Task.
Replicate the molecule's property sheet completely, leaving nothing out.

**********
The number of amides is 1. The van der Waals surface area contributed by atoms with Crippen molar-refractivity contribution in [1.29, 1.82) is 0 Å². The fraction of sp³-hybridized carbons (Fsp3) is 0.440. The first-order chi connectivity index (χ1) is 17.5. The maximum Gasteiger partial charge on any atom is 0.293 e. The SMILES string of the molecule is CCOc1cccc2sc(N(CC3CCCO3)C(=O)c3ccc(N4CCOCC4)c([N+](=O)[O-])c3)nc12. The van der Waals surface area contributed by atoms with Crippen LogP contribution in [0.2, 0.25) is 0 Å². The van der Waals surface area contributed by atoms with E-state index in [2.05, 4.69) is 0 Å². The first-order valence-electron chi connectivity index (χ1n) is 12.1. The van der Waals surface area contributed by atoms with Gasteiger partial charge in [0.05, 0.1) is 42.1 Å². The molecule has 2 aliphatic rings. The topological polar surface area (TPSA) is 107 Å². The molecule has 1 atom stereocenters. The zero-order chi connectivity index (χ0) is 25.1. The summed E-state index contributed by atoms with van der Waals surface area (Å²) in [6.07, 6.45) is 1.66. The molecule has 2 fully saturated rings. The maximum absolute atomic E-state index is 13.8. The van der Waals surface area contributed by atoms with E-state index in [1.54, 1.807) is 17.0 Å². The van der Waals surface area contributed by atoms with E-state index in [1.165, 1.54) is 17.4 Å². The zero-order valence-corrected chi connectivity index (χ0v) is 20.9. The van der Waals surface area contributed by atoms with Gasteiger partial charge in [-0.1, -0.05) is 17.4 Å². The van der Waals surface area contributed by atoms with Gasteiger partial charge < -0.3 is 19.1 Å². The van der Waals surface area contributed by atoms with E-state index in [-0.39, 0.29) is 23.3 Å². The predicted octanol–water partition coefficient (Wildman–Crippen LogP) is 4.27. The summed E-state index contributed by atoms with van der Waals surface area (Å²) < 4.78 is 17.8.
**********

The number of amides is 1. The van der Waals surface area contributed by atoms with Crippen molar-refractivity contribution in [1.29, 1.82) is 0 Å². The fraction of sp³-hybridized carbons (Fsp3) is 0.440. The first-order chi connectivity index (χ1) is 17.5. The maximum Gasteiger partial charge on any atom is 0.293 e. The SMILES string of the molecule is CCOc1cccc2sc(N(CC3CCCO3)C(=O)c3ccc(N4CCOCC4)c([N+](=O)[O-])c3)nc12. The van der Waals surface area contributed by atoms with Crippen LogP contribution in [0.2, 0.25) is 0 Å². The van der Waals surface area contributed by atoms with E-state index in [2.05, 4.69) is 0 Å². The first-order valence-electron chi connectivity index (χ1n) is 12.1. The van der Waals surface area contributed by atoms with Gasteiger partial charge in [0.05, 0.1) is 42.1 Å². The molecule has 2 aliphatic rings. The topological polar surface area (TPSA) is 107 Å². The molecule has 1 atom stereocenters. The zero-order chi connectivity index (χ0) is 25.1. The summed E-state index contributed by atoms with van der Waals surface area (Å²) in [6.07, 6.45) is 1.66. The molecule has 2 fully saturated rings. The maximum absolute atomic E-state index is 13.8. The van der Waals surface area contributed by atoms with E-state index in [1.54, 1.807) is 17.0 Å². The van der Waals surface area contributed by atoms with E-state index in [1.165, 1.54) is 17.4 Å². The zero-order valence-corrected chi connectivity index (χ0v) is 20.9. The van der Waals surface area contributed by atoms with Gasteiger partial charge in [-0.1, -0.05) is 17.4 Å². The van der Waals surface area contributed by atoms with Gasteiger partial charge < -0.3 is 19.1 Å². The van der Waals surface area contributed by atoms with E-state index in [-0.39, 0.29) is 23.3 Å². The predicted octanol–water partition coefficient (Wildman–Crippen LogP) is 4.27. The summed E-state index contributed by atoms with van der Waals surface area (Å²) < 4.78 is 17.8.